Lamar bounds into the classroom, throwing his arms wide open and grinning ear to ear.
“How ya’ll BEEN!!!”
Lamar’s excitement mirrors our own as Storycatchers’ Temporary Lockdown Ensemble at the Cook County Juvenile Detention Center begins a new season.
A big, loveable guy with a gap-toothed grin, bright eyes, and the ability to make the whole group laugh with his quirky vocal sound effects, Lamar has not missed a single program session since he joined the TLD Ensemble last February. During our seven months together, he transformed from a shy kid who sat with his eyes on the floor to a performer who made the most of several small roles in our spring production. At the end of the first performance, he told the audience how proud he was that he had overcome his stage fright. Lamar now leads the very theatre games he was too shy to participate in when he first joined us. He takes care of newcomers to the ensemble, welcoming them and making sure they know that Storycatchers is a safe place to tell their real-life stories.
Lamar joins eight returning ensemble members and four newcomers to create this year’s script based on significant experiences in their lives surrounding the theme of “Identity.” The show will be performed in two staged readings at the Detention Center on December 16 and 17.
The process begins with an in-depth discussion about how the ensemble members see themselves, and how they believe others see them. Returning ensemble member Al, a naturally gifted writer who contributed to last year’s show, sits at a table by himself after the discussion, focused on a new story. “I’m writing about a person with multiple identities. A mysterious person whose identity adapts to the people around him. Someone who adapts so much he’s almost forgot who he is himself. He is me….”
At another table, Randy, a fragile-looking kid with a pencil moustache writes, “I don’t like showing people the real me because I’ve lost a lot of people in my life.” Seated next to him, Jason, a lanky, 6’3” newcomer writes, “As youth, we don’t know who we are. We let clothes, cars, money and females validate us. We hide behind all that because we’re scared to be ourselves.”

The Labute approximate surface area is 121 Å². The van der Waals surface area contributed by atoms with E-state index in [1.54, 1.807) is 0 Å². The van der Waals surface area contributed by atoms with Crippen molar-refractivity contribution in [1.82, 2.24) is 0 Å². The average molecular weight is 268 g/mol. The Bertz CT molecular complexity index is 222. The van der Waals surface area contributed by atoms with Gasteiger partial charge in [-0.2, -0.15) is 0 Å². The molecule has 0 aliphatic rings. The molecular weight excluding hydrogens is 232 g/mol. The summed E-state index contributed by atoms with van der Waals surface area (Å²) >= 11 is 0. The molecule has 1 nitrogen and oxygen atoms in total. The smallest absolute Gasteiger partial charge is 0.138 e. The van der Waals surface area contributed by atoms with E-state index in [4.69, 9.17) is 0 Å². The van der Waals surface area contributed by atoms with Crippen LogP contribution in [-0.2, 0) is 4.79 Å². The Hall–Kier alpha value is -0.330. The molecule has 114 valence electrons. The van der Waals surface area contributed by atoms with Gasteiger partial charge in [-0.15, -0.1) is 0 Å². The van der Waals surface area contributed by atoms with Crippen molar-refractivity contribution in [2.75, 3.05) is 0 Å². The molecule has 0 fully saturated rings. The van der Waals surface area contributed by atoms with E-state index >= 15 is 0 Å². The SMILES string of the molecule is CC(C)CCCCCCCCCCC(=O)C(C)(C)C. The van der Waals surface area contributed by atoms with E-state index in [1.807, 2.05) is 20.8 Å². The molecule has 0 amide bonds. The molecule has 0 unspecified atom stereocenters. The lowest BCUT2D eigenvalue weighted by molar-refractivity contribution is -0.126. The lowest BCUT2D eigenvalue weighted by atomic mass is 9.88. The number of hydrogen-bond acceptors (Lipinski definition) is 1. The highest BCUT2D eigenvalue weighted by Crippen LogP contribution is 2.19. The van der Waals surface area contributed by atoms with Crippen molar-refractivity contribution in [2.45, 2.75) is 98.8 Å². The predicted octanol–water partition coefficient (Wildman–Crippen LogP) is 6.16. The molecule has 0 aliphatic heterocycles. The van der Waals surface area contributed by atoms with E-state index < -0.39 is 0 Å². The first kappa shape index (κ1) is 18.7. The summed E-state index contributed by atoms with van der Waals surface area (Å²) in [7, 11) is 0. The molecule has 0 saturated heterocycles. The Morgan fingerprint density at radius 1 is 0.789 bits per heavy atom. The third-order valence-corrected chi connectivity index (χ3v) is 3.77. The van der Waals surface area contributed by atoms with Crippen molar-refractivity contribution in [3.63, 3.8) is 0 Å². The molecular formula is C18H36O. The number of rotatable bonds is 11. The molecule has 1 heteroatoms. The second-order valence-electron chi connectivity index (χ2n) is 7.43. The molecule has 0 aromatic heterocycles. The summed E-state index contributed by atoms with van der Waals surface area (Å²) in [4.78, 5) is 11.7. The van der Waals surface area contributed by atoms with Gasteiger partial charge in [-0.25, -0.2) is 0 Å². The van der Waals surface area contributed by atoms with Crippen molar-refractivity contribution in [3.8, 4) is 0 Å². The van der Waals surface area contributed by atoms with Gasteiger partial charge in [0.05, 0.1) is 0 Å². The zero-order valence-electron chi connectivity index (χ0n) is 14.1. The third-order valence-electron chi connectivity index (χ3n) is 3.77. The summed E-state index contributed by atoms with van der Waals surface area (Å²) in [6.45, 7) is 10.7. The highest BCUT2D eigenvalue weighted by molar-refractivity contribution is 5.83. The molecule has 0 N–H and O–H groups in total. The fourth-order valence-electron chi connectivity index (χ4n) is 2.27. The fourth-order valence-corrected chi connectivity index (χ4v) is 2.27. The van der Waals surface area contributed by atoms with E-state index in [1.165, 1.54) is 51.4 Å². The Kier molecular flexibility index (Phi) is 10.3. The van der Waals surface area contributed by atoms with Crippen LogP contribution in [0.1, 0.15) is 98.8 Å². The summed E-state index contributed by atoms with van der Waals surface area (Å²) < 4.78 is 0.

This season the TLD ensemble welcomes a new Teaching Artist: Tony Santiago, the Associate Artistic Director of Oracle Theatre. Tony will join Program Manager Cheryl Coons, Music Director Diana Lawrence and Program Intern Elvis Garcia, a student at Northeastern University. Caseworkers and youth development specialists at the Detention Center are enthusiastic participants in the program along with the youth, joining in the games and sharing their insights in group discussions. “It helps me know these kids in a different way,” one of them recently shared.
Q., a returning member of the ensemble, is hard at work on a story for this year. “This girl didn’t want to be my friend because she said I’m goofy. Then she had a conversation with me and found out that I only acted that way to keep from being sad. My brother got locked up and it really affected me. So I acted out to keep from thinking of it.” At the end of one of our sessions last year, Q. said, “I feel like I got a piece of myself back today.”
There is more exciting news for TLD in 2017: members of the ensemble will work with teaching artists and actors from Steppenwolf Theatre when the company brings its Steppenwolf for Young Adults production of Monster into the Detention Center in March. Monster is based on the young adult novel by Walter Dean Myers, about a young man in jail awaiting trial on murder charges. TLD ensemble members will read and discuss the novel, preparing to host the Steppenwolf artists as an additional dimension to TLD program activities this year.
This past June, TLD ensemble members created an original musical, “The Revolving Door,” which they performed to great acclaim for audiences of facility residents, families, and the larger Chicago community. The title “The Revolving Door” was inspired by both the physical revolving door through which many enter and exit the Detention Center, and the metaphorical revolving door that represents the cycle of re-arrest and recidivism so prevalent in too many young peoples’ lives. The show deeply moved audience members who responded with a standing ovation at the conclusion. One audience member said, “Thanks to all the talented and inspiring young people who allowed us into their lives this evening! This was an experience which will be with us forever.” Another shared, “Thank you, thank you so much for the opportunity to witness the incredible performance. It was a splendid opportunity to hear and see first-hand the real, positive potentials of these passionate, intelligent, creative young men and women.”
Designer Tony Gibson created a short film which reflects the content of “The Revolving Door.”
Storycatchers is deeply grateful to two new funders: Stephen Henderson and James LaForce; and the Cook County Juvenile Temporary Detention Center Foundation. Last year, TLD’s primary dedicated funder changed priorities, which made the program ineligible for continued support. Mr. Henderson, Mr. LaForce, and the CCJTDC Foundation stepped in and together have made up 50% of the lost funding. If you are interested in learning how to support Storycatchers’ work with court-involved youth, please contact Rachel Hauben Combs at email@example.com or at 312-280-4772.